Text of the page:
A regular prize winner on the vintage and classic scene, show and rally regular John Guy has restored countless machines over the years, though it is his stable of SOS machinery for which he is best known.
Len Vale-Onslow began SOS production in 1927, in Hallow, nr Worcester, producing mainly Villiers two-stroke powered machines, the engine in a frame that was oxy-acetylene-welded in chrome-molybdenum aircraft tubing. Originally SOS was an acronym for Super Onslow Special, though the sales slogan was Success on Success – mainly due to the company founder’s excellent competition record on his own products – though the name changed to So obviously Superior, after the company had been bought by well-known racer and tuner Tommy Meeten in the mid-1930s. SOS production ended in 1940.
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This is the earliest of all John Guy’s SOS examples, dating from 1929. Bought by John in 1986, he acquired it because, “I wanted a vintage SOS after having three ‘normal’ 1930s ones.” How did you get in to SOS machines then John? “I found the first one locally and it just went from there with people offering me more…” John now has half a dozen of the machines, with his latest restoration a water-cooled 350cc version.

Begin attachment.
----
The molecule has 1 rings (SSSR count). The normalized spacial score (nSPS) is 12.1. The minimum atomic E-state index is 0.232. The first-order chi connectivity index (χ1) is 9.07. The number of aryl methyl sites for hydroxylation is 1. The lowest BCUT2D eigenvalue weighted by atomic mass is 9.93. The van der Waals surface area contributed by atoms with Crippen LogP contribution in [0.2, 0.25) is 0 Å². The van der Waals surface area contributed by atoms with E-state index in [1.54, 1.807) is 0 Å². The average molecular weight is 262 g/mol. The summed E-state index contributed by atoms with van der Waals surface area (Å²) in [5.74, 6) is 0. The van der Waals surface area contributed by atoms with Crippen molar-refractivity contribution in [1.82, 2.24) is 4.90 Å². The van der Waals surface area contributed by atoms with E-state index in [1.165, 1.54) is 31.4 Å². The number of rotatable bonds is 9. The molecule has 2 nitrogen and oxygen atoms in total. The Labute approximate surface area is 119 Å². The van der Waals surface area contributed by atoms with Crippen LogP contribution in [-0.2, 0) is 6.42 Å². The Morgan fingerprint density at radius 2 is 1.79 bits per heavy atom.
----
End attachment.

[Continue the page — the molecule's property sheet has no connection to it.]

The 1929 example was acquired by John in 1986 and took 18 months to restore, debuting at Stafford in 1988 when it was best in show, as well as best vintage. John estimates the restoration cost £2000, but as he says “That was nearly 20 years ago now.” Though its still-immaculate state wouldn’t suggest it, the SOS has been used over those near-on two decades – it’s just that John keeps it carefully, dry-stored at his Hampshire home.
Retired boat builder John now has six SOS examples, though still hankers after a four-stroke vintage example.
When he restored this model, John was able to deal directly with Len Vale-Onslow. Indeed, John thanks the late Vale-Onslow for his help saying: “I used to talk to Len who would disappear into the stores and emerge with something I needed…” One such example was the tank badge, for which John had no pattern. Luckily, when wading through some old paperwork, Vale-Onslow found one old tank transfer stuck to a letter which John was able to offer to paintwork specialists Lewis and Templeton, to use as a pattern.
Finding parts for the SOS and others of its ilk, is just a case of trawling through autojumble, in search of that elusive, needed part. It means restoration of machines like this is a real test of patience, perseverance and of course, an element of luck. John Guy possesses all those qualities and more as his superb restorations bare testament.